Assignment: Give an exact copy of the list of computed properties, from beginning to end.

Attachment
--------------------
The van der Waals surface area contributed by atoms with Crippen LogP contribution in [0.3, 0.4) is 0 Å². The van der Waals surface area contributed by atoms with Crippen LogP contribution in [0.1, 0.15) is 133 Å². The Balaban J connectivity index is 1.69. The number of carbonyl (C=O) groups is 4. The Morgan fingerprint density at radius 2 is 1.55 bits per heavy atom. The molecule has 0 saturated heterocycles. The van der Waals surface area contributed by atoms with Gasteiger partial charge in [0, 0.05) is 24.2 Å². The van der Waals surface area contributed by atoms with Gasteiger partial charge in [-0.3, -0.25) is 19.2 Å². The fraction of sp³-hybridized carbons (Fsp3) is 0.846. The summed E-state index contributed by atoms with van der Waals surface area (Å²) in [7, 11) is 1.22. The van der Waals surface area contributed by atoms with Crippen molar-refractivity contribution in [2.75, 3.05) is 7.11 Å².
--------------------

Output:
The van der Waals surface area contributed by atoms with Crippen LogP contribution in [0.3, 0.4) is 0 Å². The van der Waals surface area contributed by atoms with Crippen LogP contribution in [0.1, 0.15) is 133 Å². The Balaban J connectivity index is 1.69. The number of carbonyl (C=O) groups is 4. The Morgan fingerprint density at radius 2 is 1.55 bits per heavy atom. The molecule has 0 saturated heterocycles. The van der Waals surface area contributed by atoms with Gasteiger partial charge in [0, 0.05) is 24.2 Å². The van der Waals surface area contributed by atoms with Gasteiger partial charge in [-0.3, -0.25) is 19.2 Å². The fraction of sp³-hybridized carbons (Fsp3) is 0.846. The summed E-state index contributed by atoms with van der Waals surface area (Å²) in [7, 11) is 1.22. The van der Waals surface area contributed by atoms with Crippen molar-refractivity contribution in [2.75, 3.05) is 7.11 Å².